or how we stopped l ov­ing icars a nd le arned to worry about ‘the fu­ture’

Australian T3 - - TECHMOBILES -

So, the fu­ture of mo­tor­ing is bright and con­nected – what pos­si­ble down sides could there be? Well, there are one or two po­ten­tial hor­ror sto­ries. For starters, any de­vice that’s con­nected to the web can, of course, be hacked. Hav­ing your PC or smart­phone’s se­cu­rity breached might be haz­ardous to your fi­nan­cial health, but a hacker tak­ing con­trol of your con­nected car with self-driv­ing ca­pa­bil­ity is even more of a risk.

Thank­fully, the big car brands are well aware of this. Craig Daith, con­nected tech ex­pert at Ford, ex­plains: “We build in fire­walls and ap­pli­ca­tion whitelists to sep­a­rate ve­hi­cle con­trol sys­tems from in­fo­tain­ment func­tion­al­ity and con­nec­tiv­ity. Cryp­tog­ra­phy is also used to re­strict un­wanted up­dates to multimedia soft­ware or ac­cess to po­ten­tially sen­si­tive info.”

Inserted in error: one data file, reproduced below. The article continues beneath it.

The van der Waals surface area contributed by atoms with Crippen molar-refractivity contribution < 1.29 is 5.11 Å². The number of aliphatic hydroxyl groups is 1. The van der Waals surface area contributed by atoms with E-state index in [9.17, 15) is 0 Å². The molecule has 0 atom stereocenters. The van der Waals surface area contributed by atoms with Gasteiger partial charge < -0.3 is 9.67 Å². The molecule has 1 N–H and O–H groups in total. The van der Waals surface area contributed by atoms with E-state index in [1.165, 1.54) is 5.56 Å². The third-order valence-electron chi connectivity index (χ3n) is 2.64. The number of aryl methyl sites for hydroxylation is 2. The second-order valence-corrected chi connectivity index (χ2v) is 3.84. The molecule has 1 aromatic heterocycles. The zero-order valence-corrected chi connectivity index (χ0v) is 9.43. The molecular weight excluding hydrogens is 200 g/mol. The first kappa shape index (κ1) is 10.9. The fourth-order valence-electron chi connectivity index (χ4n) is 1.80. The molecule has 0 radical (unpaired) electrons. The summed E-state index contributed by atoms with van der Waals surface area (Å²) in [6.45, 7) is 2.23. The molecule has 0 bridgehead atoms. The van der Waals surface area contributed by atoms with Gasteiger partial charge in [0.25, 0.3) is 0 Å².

Then there’s the broader, GCHQ-fu­elled worry of be­ing tracked. Car in­sur­ance apps al­ready al­low you to opt in to firms fol­low­ing your driv­ing, but this may be­come manda­tory. In­sur­ance com­pa­nies could de­mand to mon­i­tor your road skills so they can pro­vide, or refuse, cover based on ac­tual ev­i­dence. Could that be a loss of con­trol too far? And who is li­able if you crash in driver­less mode – you, the car firm or the soft­ware com­pany? Hmm.

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